After the enormous success of The Push, the Canadian author presents her second novel. An article by Erika Patruno

The book presentations continue to roll out at the Rizzoli Bookshop inside Milan’s famous Galleria Vittoria Emanuele. First up yesterday was Canadian author Ashley Audrain, whose new novel The Whispers ushers us into a new dimension of the noir genre.

A thriller about emotions, yet above all a thriller about women, in which the arguably odd couple of feminism and motherhood creates a gripping plot that prompts readers to think hard about a woman’s identity as a mother and an individual in a society focused on performance.

“Writing about women and motherhood is a deep need of mine, almost an obsession,” the author ventures to say as she first answers questions from Isabella Fava.

The Whispers, in fact, brilliantly depicts every facet of motherhood. The four main characters of the novel represent all the iterations of being a mother, including the joys and sorrows associated with it.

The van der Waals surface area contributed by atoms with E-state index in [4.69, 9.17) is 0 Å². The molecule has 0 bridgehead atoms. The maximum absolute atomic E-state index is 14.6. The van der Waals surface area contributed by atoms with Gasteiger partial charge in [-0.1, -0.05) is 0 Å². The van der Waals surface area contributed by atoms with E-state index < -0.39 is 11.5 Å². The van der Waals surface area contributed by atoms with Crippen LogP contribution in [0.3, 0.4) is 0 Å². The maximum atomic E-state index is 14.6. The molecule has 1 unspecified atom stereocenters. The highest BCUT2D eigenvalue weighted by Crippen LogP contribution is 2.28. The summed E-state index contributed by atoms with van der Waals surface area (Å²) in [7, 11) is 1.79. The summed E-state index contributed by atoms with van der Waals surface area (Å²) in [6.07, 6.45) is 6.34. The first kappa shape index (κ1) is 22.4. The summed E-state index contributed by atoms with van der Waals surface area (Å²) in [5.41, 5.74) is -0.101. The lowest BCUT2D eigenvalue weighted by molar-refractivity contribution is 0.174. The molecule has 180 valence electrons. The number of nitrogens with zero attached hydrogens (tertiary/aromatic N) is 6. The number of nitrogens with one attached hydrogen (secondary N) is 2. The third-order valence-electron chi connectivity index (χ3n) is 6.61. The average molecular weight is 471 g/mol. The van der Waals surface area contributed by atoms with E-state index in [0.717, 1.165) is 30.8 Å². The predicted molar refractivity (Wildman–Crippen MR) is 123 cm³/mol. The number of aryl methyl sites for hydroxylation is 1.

“As strange as this sounds, reality can be described better in fiction,” Audrain declares, and this is why the author chose the stylistic features of the noir genre for her second novel, after The Push. “Readers shouldn’t be able to put this book down,” she confesses.

The presentation comes to a close on an intriguing, if bittersweet, note, as the writer shares her own fears as a mother. “After all,” she says, “love is also about being afraid.”